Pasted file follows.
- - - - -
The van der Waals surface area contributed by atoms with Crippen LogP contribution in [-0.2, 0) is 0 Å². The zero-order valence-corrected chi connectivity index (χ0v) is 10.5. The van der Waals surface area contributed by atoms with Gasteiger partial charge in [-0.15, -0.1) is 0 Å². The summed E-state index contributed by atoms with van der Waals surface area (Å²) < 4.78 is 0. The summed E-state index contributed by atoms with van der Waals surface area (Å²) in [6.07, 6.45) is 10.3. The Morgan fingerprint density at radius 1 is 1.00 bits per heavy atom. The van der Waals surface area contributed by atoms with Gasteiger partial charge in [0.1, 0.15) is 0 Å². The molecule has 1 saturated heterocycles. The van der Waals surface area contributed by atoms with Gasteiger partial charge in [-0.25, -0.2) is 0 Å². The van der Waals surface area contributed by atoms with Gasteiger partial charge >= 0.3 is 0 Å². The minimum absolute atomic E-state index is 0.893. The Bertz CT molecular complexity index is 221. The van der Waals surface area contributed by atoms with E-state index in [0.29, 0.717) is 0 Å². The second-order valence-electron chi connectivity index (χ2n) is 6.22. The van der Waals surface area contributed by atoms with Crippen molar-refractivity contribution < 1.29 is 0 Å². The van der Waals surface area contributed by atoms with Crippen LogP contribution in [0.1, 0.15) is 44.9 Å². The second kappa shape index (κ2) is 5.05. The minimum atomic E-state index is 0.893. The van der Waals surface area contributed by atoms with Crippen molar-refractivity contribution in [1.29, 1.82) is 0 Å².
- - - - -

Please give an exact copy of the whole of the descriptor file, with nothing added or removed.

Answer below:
The van der Waals surface area contributed by atoms with Crippen LogP contribution in [-0.2, 0) is 0 Å². The zero-order valence-corrected chi connectivity index (χ0v) is 10.5. The van der Waals surface area contributed by atoms with Gasteiger partial charge in [-0.15, -0.1) is 0 Å². The summed E-state index contributed by atoms with van der Waals surface area (Å²) < 4.78 is 0. The summed E-state index contributed by atoms with van der Waals surface area (Å²) in [6.07, 6.45) is 10.3. The Morgan fingerprint density at radius 1 is 1.00 bits per heavy atom. The van der Waals surface area contributed by atoms with Gasteiger partial charge in [0.1, 0.15) is 0 Å². The molecule has 1 saturated heterocycles. The van der Waals surface area contributed by atoms with Gasteiger partial charge in [-0.25, -0.2) is 0 Å². The van der Waals surface area contributed by atoms with Gasteiger partial charge >= 0.3 is 0 Å². The minimum absolute atomic E-state index is 0.893. The Bertz CT molecular complexity index is 221. The van der Waals surface area contributed by atoms with E-state index in [0.29, 0.717) is 0 Å². The second-order valence-electron chi connectivity index (χ2n) is 6.22. The van der Waals surface area contributed by atoms with Crippen molar-refractivity contribution < 1.29 is 0 Å². The van der Waals surface area contributed by atoms with Crippen LogP contribution in [0.1, 0.15) is 44.9 Å². The second kappa shape index (κ2) is 5.05. The minimum atomic E-state index is 0.893. The van der Waals surface area contributed by atoms with Crippen molar-refractivity contribution in [1.29, 1.82) is 0 Å².